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Sophie Sidos-Vicat
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Loïc Bisoli

Interview with Sophie Sidos

1 January 2018

The Louis Vicat corporate foundation was created for the bicentennial of the invention of artificial cement. Its chairwoman, Sophie Sidos-Vicat, a seventh-generation descendent of Louis Vicat, presents the Foundation, one that is devoted to transmitting and advancing her ancestor's work through actions aimed at bringing attention to his discoveries and the values underlying his multiple commitments.

Why was the Louis Vicat Foundation created?

Sophie Sidos-Vicat: With over 160 years of history behind us, as the last family-run cement manufacturer in France, we wanted to create a corporate foundation dedicated perpetuating the memory of Louis Vicat's work. It is something that had been in my mind for many years. The bicentennial year of the invention of artificial cement struck me as being the right time to make it happen. The name of the Foundation seemed obvious, given that Louis Vicat made such a mark on the history of science. His scientific work is inseparable from the many personal and professional commitments for which he deserves to be better known, for today they can be of the greatest inspiration in carrying us forward on the road to progress in a world of far-reaching change. The Foundation’s aim is to continue the work of Louis Vicat, a man capable of wearing many hats, as an inventor, a painter, a theologian, etc. We will work to preserve his memory in respect principally of cement in order to put fresh life into the exceptional heritage of which we are the custodians.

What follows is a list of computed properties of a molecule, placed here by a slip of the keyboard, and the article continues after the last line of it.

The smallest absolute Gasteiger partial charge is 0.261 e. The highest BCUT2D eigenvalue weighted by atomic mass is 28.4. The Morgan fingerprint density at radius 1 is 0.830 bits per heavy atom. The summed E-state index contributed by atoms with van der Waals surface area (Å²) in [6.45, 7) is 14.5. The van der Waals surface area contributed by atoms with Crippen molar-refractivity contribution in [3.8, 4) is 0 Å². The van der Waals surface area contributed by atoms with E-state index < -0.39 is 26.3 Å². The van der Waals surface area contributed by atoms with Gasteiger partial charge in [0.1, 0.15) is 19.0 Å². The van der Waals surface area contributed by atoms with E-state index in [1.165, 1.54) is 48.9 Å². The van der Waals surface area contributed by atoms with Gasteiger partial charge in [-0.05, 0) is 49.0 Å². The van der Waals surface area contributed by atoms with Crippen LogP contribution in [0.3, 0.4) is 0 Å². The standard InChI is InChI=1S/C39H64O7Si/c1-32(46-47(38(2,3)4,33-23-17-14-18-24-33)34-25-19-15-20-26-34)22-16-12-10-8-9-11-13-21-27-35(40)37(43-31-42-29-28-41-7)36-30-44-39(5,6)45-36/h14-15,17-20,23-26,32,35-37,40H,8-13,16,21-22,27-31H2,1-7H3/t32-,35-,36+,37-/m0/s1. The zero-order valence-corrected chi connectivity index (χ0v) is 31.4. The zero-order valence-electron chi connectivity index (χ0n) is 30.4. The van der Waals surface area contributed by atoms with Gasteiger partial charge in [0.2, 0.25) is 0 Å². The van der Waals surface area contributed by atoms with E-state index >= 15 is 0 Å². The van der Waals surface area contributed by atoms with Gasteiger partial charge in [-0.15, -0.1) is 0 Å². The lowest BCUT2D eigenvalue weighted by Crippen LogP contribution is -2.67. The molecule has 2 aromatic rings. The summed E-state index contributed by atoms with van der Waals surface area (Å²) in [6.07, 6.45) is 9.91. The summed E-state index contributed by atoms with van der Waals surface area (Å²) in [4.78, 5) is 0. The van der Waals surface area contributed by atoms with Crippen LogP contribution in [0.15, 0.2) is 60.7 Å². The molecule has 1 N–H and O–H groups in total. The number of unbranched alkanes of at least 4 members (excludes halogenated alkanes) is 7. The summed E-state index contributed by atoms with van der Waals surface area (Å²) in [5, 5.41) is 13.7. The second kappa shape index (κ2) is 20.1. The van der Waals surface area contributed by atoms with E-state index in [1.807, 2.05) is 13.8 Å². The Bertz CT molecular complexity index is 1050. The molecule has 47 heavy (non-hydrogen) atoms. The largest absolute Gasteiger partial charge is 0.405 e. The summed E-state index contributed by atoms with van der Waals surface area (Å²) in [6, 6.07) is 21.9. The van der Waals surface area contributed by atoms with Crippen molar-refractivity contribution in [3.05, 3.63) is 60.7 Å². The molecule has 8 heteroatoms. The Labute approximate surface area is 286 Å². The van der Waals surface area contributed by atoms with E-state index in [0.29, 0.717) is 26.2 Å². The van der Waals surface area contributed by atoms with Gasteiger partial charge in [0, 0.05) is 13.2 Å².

How does the Foundation work to achieve its goal?

S.S.V.: The Foundation’s board of directors, which meets two or three times a year, defined three main missions of general interest. First off, we want to promote scientific and technical culture, based on the work of Louis Vicat: on cement, of course, a material that continues to adapt to social changes and is still the crux of construction and urban development, and also on concrete. Another focus for the Foundation’s attention is safeguarding exceptional heritage assets built with cement. We are not here to undertake restoration and renovation projects, but our role must be to spotlight such assets. And we want to take part in initiatives acting on education and solidarity, by working, for instance, with Louis Vicat High School in Souillac, a school that gives its pupils training on subjects such as architecture, the work of AC and heating technicians, and building technicians, fields whose professionals are receptive to the issue of cement quality. Although it has limited financial resources for fulfilling its missions, the Foundation will not be prevented from following several key lines of action. For transmitting culture and heritage is not a question of money but of determination and commitment.

 

What are the first things the Foundation did?

S.S.V.: We purchased the house where Louis Vicat used to live from the government, and are planning to give it a new lease of life as a public museum this year, for it is in Souillac, where he invented controlled artificial cement in 1817. Once renovated, the house at 10 Rue du Pont will be a permanent reminder of the breakthrough of artificial cement and the person behind it. In particular, we want to focus attention on the bread oven where Louis Vicat performed innumerable tests to find the right formulation of artificial cement. Also in Souillac, the Foundation has organized talks at Louis Vicat High School and has been behind initiatives for solidarity and education. We have also become a partner of Fondation Jacques Rougerie in support of its international architectural competition for audacious architects, designers and engineers who imagine novel solutions in response to the issues of ongoing climate change. On January 18, 2018, the Louis Vicat Prize in the Ports of the Future category was awarded in Paris, at the Institut de France. We have also supported the creative work of faux-bois craftsman Marc Olson in the creation of a mandorla of Saint Irénée made from PromptUP natural quick-setting cement that has been given to the Catholic University of Lyons.